Capitol Hill Blue
WTF?

Jesse A. Myerson
Rolling Stone
January 3, 2014

Quote:
It's a new year, but one thing hasn't changed: The economy still blows. Five years after Wall Street crashed, America's banker-gamblers have only gotten richer, while huge swaths of the country are still drowning in personal debt, tens of millions of Americans remain unemployed and the new jobs being created are largely low-wage, sub-contracted, part-time grunt work.

Millennials have been especially hard-hit by the downturn, which is probably why so many people in this generation (like myself) regard capitalism with a level of suspicion that would have been unthinkable a decade ago. But that egalitarian impulse isn't often accompanied by concrete proposals about how to get out of this catastrophe. Here are a few things we might want to start fighting for, pronto, if we want to grow old in a just, fair society, rather than the economic hellhole our parents have handed us.

More

Needless to say, this article has drawn some criticism.
Originally Posted By: Golem
WTF?

Jesse A. Myerson
Rolling Stone
January 3, 2014

Quote:
It's a new year, but one thing hasn't changed: The economy still blows. Five years after Wall Street crashed, America's banker-gamblers have only gotten richer, while huge swaths of the country are still drowning in personal debt, tens of millions of Americans remain unemployed and the new jobs being created are largely low-wage, sub-contracted, part-time grunt work.

Millennials have been especially hard-hit by the downturn, which is probably why so many people in this generation (like myself) regard capitalism with a level of suspicion that would have been unthinkable a decade ago. But that egalitarian impulse isn't often accompanied by concrete proposals about how to get out of this catastrophe. Here are a few things we might want to start fighting for, pronto, if we want to grow old in a just, fair society, rather than the economic hellhole our parents have handed us.

More

Needless to say, this article has drawn some criticism.

Who knew you had an inner-Marxist? Your card-carrying Republican days might be in danger. Just saying. Hmm

You usually post the same topics here and at the other place simultaneously. But you didn't with this topic. Why is that?
Originally Posted By: california rick
You usually post the same topics here and at the other place simultaneously. But you didn't with this topic. Why is that?

I did post it there, Rick - about 10 minutes before I posted it here.
Quote:
WTF?


I think the author's use of the term "Millennial" here is something like: "Mom and Dad paid for everything (and still do), so I find it outrageous that the rest of the world doesn't work that way." ROTFMOL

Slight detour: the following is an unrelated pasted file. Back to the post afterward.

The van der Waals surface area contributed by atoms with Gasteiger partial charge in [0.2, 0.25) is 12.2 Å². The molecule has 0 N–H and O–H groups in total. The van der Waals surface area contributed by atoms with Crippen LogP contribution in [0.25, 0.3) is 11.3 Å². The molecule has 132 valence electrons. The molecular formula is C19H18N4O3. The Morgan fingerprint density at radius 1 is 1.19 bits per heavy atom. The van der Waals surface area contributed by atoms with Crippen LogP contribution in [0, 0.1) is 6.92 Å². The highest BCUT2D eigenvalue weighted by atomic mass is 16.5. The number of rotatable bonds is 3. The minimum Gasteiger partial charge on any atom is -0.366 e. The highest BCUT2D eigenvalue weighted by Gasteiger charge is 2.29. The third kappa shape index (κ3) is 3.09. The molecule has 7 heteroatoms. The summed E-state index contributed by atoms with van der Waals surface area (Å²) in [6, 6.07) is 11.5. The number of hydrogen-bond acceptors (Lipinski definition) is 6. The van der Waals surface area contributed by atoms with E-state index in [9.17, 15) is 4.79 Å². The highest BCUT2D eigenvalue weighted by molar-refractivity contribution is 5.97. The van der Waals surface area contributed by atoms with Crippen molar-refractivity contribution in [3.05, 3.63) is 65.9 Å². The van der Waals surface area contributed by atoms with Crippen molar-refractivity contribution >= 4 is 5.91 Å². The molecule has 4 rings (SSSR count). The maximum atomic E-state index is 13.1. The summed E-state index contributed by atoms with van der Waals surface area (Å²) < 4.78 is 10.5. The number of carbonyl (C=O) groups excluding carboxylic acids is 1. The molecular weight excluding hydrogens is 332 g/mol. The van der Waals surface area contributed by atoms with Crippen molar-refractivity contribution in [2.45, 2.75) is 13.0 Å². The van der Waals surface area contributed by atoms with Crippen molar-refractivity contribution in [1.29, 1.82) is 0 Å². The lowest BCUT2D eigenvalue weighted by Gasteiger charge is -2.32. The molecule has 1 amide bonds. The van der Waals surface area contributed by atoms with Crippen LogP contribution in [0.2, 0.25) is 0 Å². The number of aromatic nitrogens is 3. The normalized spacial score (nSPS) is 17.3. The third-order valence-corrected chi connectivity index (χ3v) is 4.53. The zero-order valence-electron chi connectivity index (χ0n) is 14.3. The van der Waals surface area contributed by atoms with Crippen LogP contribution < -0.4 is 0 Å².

As an owner of rental properties, I find his assertion that I never did anything to deserve ownership especially hilarious: I seem to recall living well below my means for several decades so I could put hundreds of thousands down for those properties. Then there's all the long hours of renovation and repair work, paying for new roofs, paying property taxes every year, paying for fire insurance, paying for water service for some tenants, etc.

I think Jesse should round up a few hundred like-minded friends and head for some Third-World country, where they could use the last of their parents' savings to build their "better society". I wonder if Jonestown is still available in Guyana?
Originally Posted By: pondering_it_all
As an owner of rental properties...

The author doesn't like you. LOL
Originally Posted By: Golem
Originally Posted By: california rick
You usually post the same topics here and at the other place simultaneously. But you didn't with this topic. Why is that?

I did post it there, Rick - about 10 minutes before I posted it here.

At Liberty?
OK, I think Mr. Meyerson's ideas are a bit radical and overly simplistic - e.g., "a job for everyone" - but if it causes us to rethink how we think about the economy and our society, I say, let's start the conversation!

What about the concept of UBI (Universal Basic Income)? What about the concept of a financial floor? Although I am pretty skeptical of "redistributive" policies, there is a basic humanistic element that needs to be addressed. In some ways, this is a pseudo-libertarian concept (not paleolibertarian) - adapted for current economic realities - because it allows individuals the liberty of deciding where to spend their money, and would reduce the need for a large bureaucracy to administer various small-bore social welfare systems. If we had a UBI, we could eliminate food stamps, welfare checks, etc. What might the financial benefits be? How much might such a system actually cost? Where would the floor be? I am going to do a little bit of research on the current state of affairs and propose some tweaks.

Frankly, I like the whole article: from start to finish
I think, Golem, that the fellow's article is an example of the muddled thinking that permeates much of society, today. It strikes me as being a shallow blend of Marxist-flavored Keynesianism flavored with a hint of Thomas Paine's "Agrarian Justice". In short, a thoroughly stupid article self-righteously elevated by pseudo-intellectual flotsam disguised as moral rectitude and outrage. coffee

LOL
I thank God that I'm not a kid just graduating from high school or college. I'm old enough to have seen the tail end of America. It was the best country in recorded history.
As contrasted with Rothbard or Rockwell, which is unleavened by any humor or attempt at logical considerations? Just sayin'....

As noted, it could provoke an interesting discussion.
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